I had gotten an offer, for another au pair gig, at which I lasted two weeks before moving in with a friend. (This time the departure was mutual, I’d started getting traction with a few galleries and sensed I would soon find a job; the family had known this was my primary goal and encouraged it.)


The month I moved in with my friend, a California girl I’d met in the neighborhood who was also an au pair, it was February. February, it should be known, is the dullest month in Paris. Gray, overcast, rainy, cold — the kind of weather that makes you want to stay inside and curl up in the fetal position. Impossibly, the city lost its charm. No one wanted to be out in Paris in February.

My friend and I shared a laughably small chambre de bonne (historically the servant’s quarters in old Paris). I sent resumés from a futon that took up nearly the entire room while she managed tantrums below. Spirits were low for both of us, and we comforted ourselves by listening to each other’s struggles, blasting music from the tinny speakers of an old laptop, dancing away our worries, and going out in Paris at night.

Over a decade later, I can still feel in my bones the depression that I sometimes felt that February — but also the joy. My friend and I took care of each other. Sometimes we hibernated and let the rain keep us indoors, sleeping in the way that only teenagers and twenty-somethings can. More often, we rallied. We found the perfect red lipstick to lift our spirits. We exchanged intel on new restaurants we had discovered. We went out dancing, even when we didn’t feel like it, until we did. She kept au pairing. I kept sending resumés. I networked with French friends of friends of friends on the ins and outs of working in the art world in Paris. (Which turned out to be far more complicated than I expected.) I got advice and put myself out there once again. My savings dwindled, it kept raining, and some days were more daunting than others.

Eventually my French improved, and I was hired at a contemporary art gallery where I would happily work for the rest of my stay. I moved out of our shared little cave. I wrote home with the good news. All of this, too, happened in February.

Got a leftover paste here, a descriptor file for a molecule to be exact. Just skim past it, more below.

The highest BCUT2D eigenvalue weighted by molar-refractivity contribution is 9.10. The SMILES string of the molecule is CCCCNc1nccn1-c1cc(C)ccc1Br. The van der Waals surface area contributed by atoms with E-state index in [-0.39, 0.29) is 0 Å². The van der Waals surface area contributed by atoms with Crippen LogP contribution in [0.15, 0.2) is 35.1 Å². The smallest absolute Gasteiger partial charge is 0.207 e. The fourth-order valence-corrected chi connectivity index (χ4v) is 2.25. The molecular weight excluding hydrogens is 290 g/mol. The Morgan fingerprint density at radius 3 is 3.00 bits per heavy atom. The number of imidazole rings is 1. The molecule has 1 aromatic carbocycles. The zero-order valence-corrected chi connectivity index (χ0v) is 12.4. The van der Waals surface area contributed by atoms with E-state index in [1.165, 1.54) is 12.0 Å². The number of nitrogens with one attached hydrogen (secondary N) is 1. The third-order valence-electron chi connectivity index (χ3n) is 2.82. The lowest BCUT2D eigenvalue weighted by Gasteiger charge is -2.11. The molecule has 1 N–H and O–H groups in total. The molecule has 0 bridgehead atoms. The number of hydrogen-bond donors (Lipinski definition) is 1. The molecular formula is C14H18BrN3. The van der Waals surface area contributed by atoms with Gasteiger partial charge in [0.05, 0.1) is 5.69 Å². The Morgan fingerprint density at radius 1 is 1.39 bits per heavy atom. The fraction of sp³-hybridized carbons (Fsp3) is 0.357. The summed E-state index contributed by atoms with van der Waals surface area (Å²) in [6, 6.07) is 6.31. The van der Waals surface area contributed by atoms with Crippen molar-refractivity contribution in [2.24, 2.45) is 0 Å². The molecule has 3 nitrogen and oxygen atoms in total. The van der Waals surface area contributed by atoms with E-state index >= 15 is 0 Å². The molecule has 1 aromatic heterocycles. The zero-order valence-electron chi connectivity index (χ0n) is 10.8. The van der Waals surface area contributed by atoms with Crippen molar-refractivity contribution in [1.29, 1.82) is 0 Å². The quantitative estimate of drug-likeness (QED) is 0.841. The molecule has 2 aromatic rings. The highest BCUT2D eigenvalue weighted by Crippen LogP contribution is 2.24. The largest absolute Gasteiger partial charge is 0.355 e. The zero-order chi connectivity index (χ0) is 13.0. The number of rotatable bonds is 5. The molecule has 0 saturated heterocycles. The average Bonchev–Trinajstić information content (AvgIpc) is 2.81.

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February to me will always feel like two sides of that same coin: gray and dull but also bright and shiny and filled with possibility. I know many people hate February. The shininess of the New Year has worn off and it’s too early in the year to take a proper vacation. Spring is nowhere near, no matter what the groundhog says. But every February, I think back to that month in Paris, and how despite it all we found a happy moment. And every year I try to do the same — to find a spark of joy amidst the doldrums. This month, amidst the gray of another pandemic February, I am thinking about how surprising and delicious winter citrus is — how bright, juicy, and sparkling despite the long winter days. Cara cara oranges. Tangelos. Blood oranges. Pomelos. Grapefruit. I’ll take them all, for the fruit and for the feeling, too.

I hope that this February, as we drag our feet toward a pandemic milestone we never thought we’d see, you, too can find a little joy in your days. If nothing else, try the citrus.

  • My book in the news: Last month, I talked with the fine folks at First Round Review about the power of listening in a startup setting. I had a great chat with author Greg McKeown (Essentialism, Effortless) on his podcast. And if you’re the type of person who is curious about how people work and the tools they use (I know I am), you might enjoy this brief profile of my work set up on Uses This. For my Seattle-based friends, I hope you’ll join me at Town Hall Seattle for a talk about listening at the end of the month (also available on livestream for out of towners).
  • 🕵🏻‍♀️ The Rest Trials behind the scenes: Regular readers of this newsletter know that I’ve begun to experiment with rest trials, personal experiments for getting well-rested, based on research for my forthcoming book. Once a month, I share these experiments with a small group of folks who have opted in to test them out with me. If you’d like to give these rest experiments a try, sign up here.

💌 As always, the best thing you can do for me is share this edition of the newsletter, or others you enjoy, with your friends and coworkers. Thanks for being here and for sharing the love. May your New Year come with joy, love, and hope — and a heaping dose of patience for good measure. 💌



Ximena Vengoechea

Writer, UX Researcher, Author of The Life Audit ('24), Rest Easy ('23), Listen Like You Mean It ('21).